Furthermore, we assumed that the neutrally buoyant hydrothermal plume is transported via currents without any contact with bottom water, and consequently, no additional input of Ra is assumed to occur (Neuholz et al., 2020b). Please note, the term “apparent age” is used here, as plume ages were calculated based on the assumption of advective transport and exponential decay only, and may underestimate the actual fluid ages by ignoring mixing processes or diffusive transport (Moore, 2000; Moore and Krest, 2004).
A 3-D model showing trace metal data from all CTDs, TMRs, and tow-yos conducted at Macauley and Brothers (an example is shown in Figure 3 for Fe at Brothers) can be found under this link: https://www.dropbox.com/sh/90iabpe6y9jwaam/AAC2ab95k10-uTL2s5yky8u6a?dl=0.
Figure 3. Example screenshot (Brothers, distribution of Fe) of the 3-D model for all discussed trace metals during this study for both volcanoes. The black dots in the small figure on the right show the CTDs and TMRs, while the black lines refer to the conducted tow-yos. mbsl: m below sea level.
Surface currents derived from satellite-altimeter measurements during the cruise (Figure 4) show that the region was dominated by a mesoscale eddy field. On December 27th 2016 (midpoint of sampling at Macauley), the East Auckland Current and the anticyclonic North Cape Eddy were found in about their normal locations, but the anticyclonic North Cape Eddy was west of its mean location (Chiswell et al., 2015). The flow over Macauley was controlled by the confluence of several unnamed eddies, and was weakly to the east. Over the 2 weeks between December 27th 2016 and January 10th 2017 (midpoint of sampling at Brothers), the eddy field evolved, with the East Cape Eddy moving closer to the Brothers so that flow there was to the north-west. These eddies are likely to be barotropic—i.e., they extend deep, and we expect the flows shown in Figure 4 to approximately represent the flows at the vent depths at the two sites.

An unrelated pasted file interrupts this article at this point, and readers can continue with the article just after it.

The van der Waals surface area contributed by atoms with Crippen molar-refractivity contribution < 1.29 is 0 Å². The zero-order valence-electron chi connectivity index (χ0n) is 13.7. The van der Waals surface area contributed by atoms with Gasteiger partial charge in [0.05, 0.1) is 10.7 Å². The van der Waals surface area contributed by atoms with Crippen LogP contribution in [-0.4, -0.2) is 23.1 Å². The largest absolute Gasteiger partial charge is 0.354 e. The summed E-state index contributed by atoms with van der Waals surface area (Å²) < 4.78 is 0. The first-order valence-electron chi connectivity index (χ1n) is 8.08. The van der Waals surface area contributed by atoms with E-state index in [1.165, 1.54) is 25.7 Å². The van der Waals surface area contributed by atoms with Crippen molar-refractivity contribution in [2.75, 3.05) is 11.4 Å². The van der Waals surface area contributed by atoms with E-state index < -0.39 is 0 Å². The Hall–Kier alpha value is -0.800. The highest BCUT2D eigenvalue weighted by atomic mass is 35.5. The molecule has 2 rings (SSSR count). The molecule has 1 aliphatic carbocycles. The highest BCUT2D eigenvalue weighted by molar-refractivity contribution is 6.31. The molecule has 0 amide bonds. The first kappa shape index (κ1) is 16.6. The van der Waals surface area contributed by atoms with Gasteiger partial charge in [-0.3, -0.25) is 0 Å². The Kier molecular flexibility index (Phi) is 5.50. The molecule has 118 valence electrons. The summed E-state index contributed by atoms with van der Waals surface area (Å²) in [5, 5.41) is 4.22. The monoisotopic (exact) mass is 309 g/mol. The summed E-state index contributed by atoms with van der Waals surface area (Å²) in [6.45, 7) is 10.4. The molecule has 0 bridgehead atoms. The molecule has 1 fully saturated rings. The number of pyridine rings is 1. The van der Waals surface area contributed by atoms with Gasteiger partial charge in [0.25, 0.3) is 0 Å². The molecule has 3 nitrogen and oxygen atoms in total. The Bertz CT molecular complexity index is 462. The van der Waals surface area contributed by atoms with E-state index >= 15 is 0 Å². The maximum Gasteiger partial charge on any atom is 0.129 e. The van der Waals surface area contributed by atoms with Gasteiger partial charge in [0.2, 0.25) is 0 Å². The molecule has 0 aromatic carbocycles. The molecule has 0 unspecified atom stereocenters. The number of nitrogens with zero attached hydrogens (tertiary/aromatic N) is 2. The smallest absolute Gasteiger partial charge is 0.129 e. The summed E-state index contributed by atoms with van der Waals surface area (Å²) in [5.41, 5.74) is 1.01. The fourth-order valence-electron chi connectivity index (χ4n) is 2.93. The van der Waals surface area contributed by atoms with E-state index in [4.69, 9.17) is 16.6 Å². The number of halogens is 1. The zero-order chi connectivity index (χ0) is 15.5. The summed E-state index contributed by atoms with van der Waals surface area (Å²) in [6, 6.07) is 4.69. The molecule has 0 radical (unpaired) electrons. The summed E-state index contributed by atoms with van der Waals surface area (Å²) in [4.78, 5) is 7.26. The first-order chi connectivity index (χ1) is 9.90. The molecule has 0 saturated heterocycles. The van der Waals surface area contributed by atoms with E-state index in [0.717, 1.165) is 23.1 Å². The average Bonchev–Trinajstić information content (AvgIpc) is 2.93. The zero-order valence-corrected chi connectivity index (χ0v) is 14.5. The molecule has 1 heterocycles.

Figure 4. Surface currents derived from satellite-altimeter measurements in the study area on December 27th 2016 (midpoint of the Macauley sampling) and January 10th 2017(midpoint of the Brothers sampling). B stands for Brothers and M for Macauley. The North Cape and East Cape Eddies are shown as N and E.
Prevailing Currents at Macauley
The surface geostrophic flow on December 27th 2016 (i.e., approximately in the middle of the Macauley sampling period) shows that the region over the Kermadec arc was dominated by the mesoscale eddy field (Figure 4). The flow at Macauley was set up by an anti-cyclonic eddy to the north and a pair of cyclonic and anti-cyclonic eddies to the east, so that at the site, the flow was weakly to the east. This weak flow field is broadly consistent with the ADCP measurements made at the site, which were characterized by currents typically less than 10 cm s–1 with no preferred direction (Figure 5). The maximum current was observed 400 m to the west (CTD 012) with flows of ∼40 cm s–1 to the south over depths shallower than 100 m. Below the summit peak, currents rapidly decreased to a few cm s–1 with no apparent spatial structure.
Figure 5. In situ currents from lowered ADCP at Macauley. Black denotes east-west velocity (positive to the east), red is north-south velocity (positive to the north).
Dissolved Trace Metal Distributions at Macauley
At Macauley, two active vent systems dominate. CTD 006 was conducted very close over the shallower 330 m vent, while CTD 012 was conducted directly over the deeper 680 m vent. The respective plume depths are reflected by distinct peaks in turbidity, δ3He, and dissolved metal concentrations at a water depth of 302 m, especially at CTD 006 (Figure 6).
Figure 6. Dissolved metal concentrations of Fe, Mn, Zn, Cu, Ni, Co, Pb, Cd, and La, as well as macronutrient concentrations NOx, PO4, and SiO2 from three CTD casts at Macauley. Also shown are δ3He and turbidity data. No δ3He data are available for CTD 019. Horizontal gray bars CTDs 006 and 012 indicate depths of the respective hydrothermal vent sources (Kleint et al., 2019).